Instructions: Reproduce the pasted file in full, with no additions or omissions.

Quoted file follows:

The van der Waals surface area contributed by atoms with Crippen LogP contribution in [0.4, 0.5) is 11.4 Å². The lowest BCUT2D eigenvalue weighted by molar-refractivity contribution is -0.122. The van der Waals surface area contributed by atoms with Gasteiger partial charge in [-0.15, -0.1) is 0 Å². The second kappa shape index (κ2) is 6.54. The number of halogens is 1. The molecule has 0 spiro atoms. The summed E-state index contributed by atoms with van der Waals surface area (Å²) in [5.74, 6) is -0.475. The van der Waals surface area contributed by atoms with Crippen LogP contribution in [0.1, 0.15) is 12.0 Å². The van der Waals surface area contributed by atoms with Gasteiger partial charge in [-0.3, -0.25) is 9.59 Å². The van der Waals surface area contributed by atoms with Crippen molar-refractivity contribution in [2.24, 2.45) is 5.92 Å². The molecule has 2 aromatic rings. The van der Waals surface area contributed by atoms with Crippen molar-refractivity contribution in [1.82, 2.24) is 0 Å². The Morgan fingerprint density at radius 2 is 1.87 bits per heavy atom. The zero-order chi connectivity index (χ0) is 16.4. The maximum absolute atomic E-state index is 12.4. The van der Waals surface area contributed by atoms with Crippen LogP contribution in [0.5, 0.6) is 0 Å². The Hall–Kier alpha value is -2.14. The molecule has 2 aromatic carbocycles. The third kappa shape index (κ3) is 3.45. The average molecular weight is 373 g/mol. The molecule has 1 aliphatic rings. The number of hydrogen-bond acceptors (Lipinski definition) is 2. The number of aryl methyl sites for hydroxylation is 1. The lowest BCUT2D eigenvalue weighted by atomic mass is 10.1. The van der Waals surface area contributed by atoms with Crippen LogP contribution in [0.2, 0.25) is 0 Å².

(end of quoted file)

The van der Waals surface area contributed by atoms with Crippen LogP contribution in [0.4, 0.5) is 11.4 Å². The lowest BCUT2D eigenvalue weighted by molar-refractivity contribution is -0.122. The van der Waals surface area contributed by atoms with Gasteiger partial charge in [-0.15, -0.1) is 0 Å². The second kappa shape index (κ2) is 6.54. The number of halogens is 1. The molecule has 0 spiro atoms. The summed E-state index contributed by atoms with van der Waals surface area (Å²) in [5.74, 6) is -0.475. The van der Waals surface area contributed by atoms with Crippen LogP contribution in [0.1, 0.15) is 12.0 Å². The van der Waals surface area contributed by atoms with Gasteiger partial charge in [-0.3, -0.25) is 9.59 Å². The van der Waals surface area contributed by atoms with Crippen molar-refractivity contribution in [2.24, 2.45) is 5.92 Å². The molecule has 2 aromatic rings. The van der Waals surface area contributed by atoms with Crippen molar-refractivity contribution in [1.82, 2.24) is 0 Å². The Morgan fingerprint density at radius 2 is 1.87 bits per heavy atom. The zero-order chi connectivity index (χ0) is 16.4. The maximum absolute atomic E-state index is 12.4. The van der Waals surface area contributed by atoms with Crippen LogP contribution in [0.5, 0.6) is 0 Å². The Hall–Kier alpha value is -2.14. The molecule has 2 aromatic carbocycles. The third kappa shape index (κ3) is 3.45. The average molecular weight is 373 g/mol. The molecule has 1 aliphatic rings. The number of hydrogen-bond acceptors (Lipinski definition) is 2. The number of aryl methyl sites for hydroxylation is 1. The lowest BCUT2D eigenvalue weighted by atomic mass is 10.1. The van der Waals surface area contributed by atoms with Crippen LogP contribution in [0.2, 0.25) is 0 Å².